It’s not supervising. We want to do this all transparently, very openly. So we published the Air Force AI strategy unclassified. So why we did it in principles was it’s not supervision. It’s not telling you how to get there, it’s providing and environment to get there. That’s the kind of flip in the digital age.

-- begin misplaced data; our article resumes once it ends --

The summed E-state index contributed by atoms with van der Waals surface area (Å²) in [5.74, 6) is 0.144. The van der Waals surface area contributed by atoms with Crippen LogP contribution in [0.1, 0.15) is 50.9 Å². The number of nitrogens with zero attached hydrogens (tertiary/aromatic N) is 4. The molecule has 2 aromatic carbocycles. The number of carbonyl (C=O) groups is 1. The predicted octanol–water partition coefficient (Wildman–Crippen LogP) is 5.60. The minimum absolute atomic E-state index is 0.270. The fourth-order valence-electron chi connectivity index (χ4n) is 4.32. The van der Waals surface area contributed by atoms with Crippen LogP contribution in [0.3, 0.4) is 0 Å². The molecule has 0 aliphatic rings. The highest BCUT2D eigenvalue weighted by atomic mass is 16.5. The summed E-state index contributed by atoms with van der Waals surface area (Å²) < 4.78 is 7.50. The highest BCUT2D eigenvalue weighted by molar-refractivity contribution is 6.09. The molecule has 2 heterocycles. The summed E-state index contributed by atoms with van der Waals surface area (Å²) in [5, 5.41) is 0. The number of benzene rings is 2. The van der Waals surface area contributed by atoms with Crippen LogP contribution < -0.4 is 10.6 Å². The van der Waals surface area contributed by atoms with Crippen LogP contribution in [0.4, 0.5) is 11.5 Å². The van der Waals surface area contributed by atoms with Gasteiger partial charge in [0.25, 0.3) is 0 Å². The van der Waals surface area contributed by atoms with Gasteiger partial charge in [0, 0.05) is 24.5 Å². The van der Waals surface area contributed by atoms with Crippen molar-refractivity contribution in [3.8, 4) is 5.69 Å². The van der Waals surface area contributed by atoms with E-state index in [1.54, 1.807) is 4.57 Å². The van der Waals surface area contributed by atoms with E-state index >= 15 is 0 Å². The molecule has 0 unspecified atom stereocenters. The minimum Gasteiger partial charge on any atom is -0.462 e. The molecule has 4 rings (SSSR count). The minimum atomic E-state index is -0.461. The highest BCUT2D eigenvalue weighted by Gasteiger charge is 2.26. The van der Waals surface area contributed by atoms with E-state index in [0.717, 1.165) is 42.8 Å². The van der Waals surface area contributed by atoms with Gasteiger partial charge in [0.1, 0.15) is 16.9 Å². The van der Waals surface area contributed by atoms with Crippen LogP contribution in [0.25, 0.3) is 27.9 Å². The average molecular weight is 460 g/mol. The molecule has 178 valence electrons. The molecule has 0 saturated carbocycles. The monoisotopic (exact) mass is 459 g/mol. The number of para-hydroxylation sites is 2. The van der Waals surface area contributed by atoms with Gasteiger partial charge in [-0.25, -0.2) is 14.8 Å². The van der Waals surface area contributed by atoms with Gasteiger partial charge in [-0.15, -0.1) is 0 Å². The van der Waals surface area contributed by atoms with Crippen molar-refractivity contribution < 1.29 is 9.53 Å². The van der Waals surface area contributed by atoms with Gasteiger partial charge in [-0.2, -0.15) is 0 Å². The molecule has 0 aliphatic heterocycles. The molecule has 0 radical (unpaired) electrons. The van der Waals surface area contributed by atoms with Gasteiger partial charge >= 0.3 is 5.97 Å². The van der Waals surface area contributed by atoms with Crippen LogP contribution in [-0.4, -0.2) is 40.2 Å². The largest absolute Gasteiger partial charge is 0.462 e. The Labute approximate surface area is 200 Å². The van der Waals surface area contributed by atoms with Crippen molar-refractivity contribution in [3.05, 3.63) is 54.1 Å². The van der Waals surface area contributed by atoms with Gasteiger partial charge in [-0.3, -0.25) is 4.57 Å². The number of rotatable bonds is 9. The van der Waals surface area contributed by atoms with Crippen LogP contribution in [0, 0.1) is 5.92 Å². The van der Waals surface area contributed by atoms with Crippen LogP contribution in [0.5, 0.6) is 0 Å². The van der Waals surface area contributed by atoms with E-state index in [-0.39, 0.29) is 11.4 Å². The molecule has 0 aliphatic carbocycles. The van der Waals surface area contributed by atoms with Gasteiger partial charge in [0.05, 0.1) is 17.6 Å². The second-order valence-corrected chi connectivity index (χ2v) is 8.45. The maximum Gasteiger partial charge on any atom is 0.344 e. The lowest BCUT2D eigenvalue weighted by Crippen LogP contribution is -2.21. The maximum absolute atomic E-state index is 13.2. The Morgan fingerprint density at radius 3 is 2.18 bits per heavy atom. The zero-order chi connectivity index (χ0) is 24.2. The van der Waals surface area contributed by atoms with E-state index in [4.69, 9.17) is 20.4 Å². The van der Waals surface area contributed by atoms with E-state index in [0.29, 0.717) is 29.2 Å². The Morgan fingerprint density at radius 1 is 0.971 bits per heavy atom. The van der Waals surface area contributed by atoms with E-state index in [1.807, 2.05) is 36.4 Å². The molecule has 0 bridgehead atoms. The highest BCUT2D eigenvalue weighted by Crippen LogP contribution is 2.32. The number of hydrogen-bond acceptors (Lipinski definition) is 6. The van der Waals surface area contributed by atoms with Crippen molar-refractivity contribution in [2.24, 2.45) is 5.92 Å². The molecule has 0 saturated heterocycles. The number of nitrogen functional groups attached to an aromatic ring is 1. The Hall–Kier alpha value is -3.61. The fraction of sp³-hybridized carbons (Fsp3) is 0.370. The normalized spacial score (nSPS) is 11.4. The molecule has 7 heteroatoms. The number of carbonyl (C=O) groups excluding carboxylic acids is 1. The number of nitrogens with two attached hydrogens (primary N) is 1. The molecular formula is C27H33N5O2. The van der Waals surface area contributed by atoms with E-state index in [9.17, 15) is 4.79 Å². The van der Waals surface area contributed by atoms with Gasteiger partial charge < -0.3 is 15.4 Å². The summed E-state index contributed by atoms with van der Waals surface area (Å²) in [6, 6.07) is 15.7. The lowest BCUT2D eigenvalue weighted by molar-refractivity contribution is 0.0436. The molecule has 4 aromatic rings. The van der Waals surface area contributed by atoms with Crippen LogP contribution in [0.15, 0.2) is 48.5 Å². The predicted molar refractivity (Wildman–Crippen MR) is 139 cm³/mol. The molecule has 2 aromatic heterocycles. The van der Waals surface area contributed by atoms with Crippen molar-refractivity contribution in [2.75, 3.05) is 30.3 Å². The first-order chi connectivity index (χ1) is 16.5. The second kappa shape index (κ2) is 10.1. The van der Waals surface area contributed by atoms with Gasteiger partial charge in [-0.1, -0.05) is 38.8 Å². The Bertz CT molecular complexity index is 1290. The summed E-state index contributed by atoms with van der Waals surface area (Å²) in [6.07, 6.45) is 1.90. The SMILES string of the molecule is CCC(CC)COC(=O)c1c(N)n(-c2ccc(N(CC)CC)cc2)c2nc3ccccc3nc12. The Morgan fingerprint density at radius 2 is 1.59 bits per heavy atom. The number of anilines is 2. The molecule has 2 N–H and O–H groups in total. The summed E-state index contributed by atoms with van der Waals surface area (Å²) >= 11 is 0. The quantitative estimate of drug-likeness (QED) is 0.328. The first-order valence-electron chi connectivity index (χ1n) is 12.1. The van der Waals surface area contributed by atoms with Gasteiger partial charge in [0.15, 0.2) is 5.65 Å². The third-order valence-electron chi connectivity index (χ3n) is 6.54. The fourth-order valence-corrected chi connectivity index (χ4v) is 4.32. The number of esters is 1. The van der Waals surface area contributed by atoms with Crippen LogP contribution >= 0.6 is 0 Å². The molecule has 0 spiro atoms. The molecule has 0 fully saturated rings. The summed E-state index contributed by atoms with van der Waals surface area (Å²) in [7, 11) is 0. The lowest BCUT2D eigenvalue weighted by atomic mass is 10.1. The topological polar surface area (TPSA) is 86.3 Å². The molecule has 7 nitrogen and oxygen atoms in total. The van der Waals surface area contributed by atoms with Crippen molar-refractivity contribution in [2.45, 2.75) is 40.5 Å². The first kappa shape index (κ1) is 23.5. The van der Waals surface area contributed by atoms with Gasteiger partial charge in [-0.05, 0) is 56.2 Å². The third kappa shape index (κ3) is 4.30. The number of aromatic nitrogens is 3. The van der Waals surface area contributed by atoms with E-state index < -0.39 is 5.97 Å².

In this latest episode of “The Convergence,” we talk with Rob Albritton, Senior Director and AI Practice Lead at Octo Consulting Group. A former U.S. Army Geospatial Research Lab Scientist and Machine Learning Engineer at MITRE, Rob spent several years growing NVIDIA’s public sector team alongside the world’s foremost thought leaders on high-performance computing, AI, and deep learning. Rob now leads Octo’s oLabs AI Center of Excellence, where he guides and shapes Octo’s AI capability, strategy, and vision. In this episode, we discuss a realistic vision of the future of AI, its integration into the DoD, and what the Government can learn from the private sector. Some of the highlights include the following: Academics and industry tend to overestimate the readiness of effective AI, although real progress may occur at a rate faster than we expect. DoD can learn data best practices from industry and apply it to unique DoD practices. There is no need to reinvent the wheel, but each AI challenge should still be tackled in a unique way. AI publications have slowed, although we are not necessarily nearing an “AI winter.” Innovative applications for deep learning are still being discovered, and there is still significant academic interest in AI and profit to be made in the field. DoD focuses on the tech industry as a hub for AI talent, but this rhetoric may actually deter talent from working with the DoD. The military should consider a “greening” process to encourage young talent to connect with the military on AI applications. The DoD should promote its relationship with the AI industry by emphasizing transparency in its AI development and its use of “AI for good.” S. Soldiers are likely to ...